Khyber Agency is named after the world famous Khyber Pass, which has served as the corridor connecting the Asian sub-continent with the Central Asia through Afghanistan. The location of this pass has given the agency and its people worldwide recognition and has made it the focus of attention of historians interested in this part of the world. Khyber is an agency in the FATA region of Pakistan. Khyber has an area of 2,576 km² and a population, according to the 1998 census, of 546,730. The headquarters of the agency is located at Peshawar.
Khyber Agency is a hilly tract with some narrow strips of valleys. It is the meeting place of the series of ranges of the Koh-e-Safaid, an off-shoots of the mighty Hindukush mountains starting from the Pamir, the roof of the world. Lacha Ghar, Karagah Ghar, Surghar and Tor Ghar Morgah and Kalauch ranges are located in the agency. Water is scarce thus the valley has little land suitable for cultivation. Generally, the hills are barren. The historic Khyber Pass is situated at a height of 1,180 meters above the sea level, which starts about 5 kilometers beyond Jamrud Fort. It is a narrow gorge winding up to lofty mountains towards Afghanistan through Koh-e-Safaid range. The highest peak of the mountain in western side of Khyber Agency is about 1,029 meters with 509 meters at its eastern side.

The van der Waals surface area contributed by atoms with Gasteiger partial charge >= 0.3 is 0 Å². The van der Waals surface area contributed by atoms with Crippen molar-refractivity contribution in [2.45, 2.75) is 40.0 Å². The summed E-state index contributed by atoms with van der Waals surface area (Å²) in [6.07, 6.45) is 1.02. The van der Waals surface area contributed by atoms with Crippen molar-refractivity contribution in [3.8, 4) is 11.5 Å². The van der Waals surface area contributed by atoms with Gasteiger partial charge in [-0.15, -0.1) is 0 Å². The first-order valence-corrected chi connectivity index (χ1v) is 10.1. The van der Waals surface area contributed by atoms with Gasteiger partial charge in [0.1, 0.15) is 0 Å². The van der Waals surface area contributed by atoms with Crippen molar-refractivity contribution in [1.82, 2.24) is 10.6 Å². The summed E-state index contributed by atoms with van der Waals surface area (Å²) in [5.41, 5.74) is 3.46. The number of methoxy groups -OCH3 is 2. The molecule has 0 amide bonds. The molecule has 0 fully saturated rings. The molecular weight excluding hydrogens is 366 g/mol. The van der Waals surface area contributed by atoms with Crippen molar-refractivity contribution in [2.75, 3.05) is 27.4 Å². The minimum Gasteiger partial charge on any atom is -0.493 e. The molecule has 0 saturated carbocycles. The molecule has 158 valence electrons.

The agency has three Sub Divisions
• Bara Sub-Division
• Landi Kotal Sub-Division
• Town Committee Landi Kotal
• Landi Kotal tehsil
• Jamrud Sub-Division
• Town Committee, Jamrud
• Jamrud tehsil
• Mulla Gori tehsil
The Political Agent is the head of the agency. He functions as a District Magistrate and Session Judge and also as a Coordinator who coordinates the functions of all the nation building departments in the agency.The agency has three Sub Divisions viz Landi kotal, Jamrud and Bara with three Assistant Political Agents, seven Tehsildars and a number of other administrative functionaries. The headquarters of the Political Agent is at Peshawar but has also a Camp Office/Residence at Landi Kotal. The Assistant Political Agents have their headquarters at Landi Kotal, Jamrud and Bara respectively.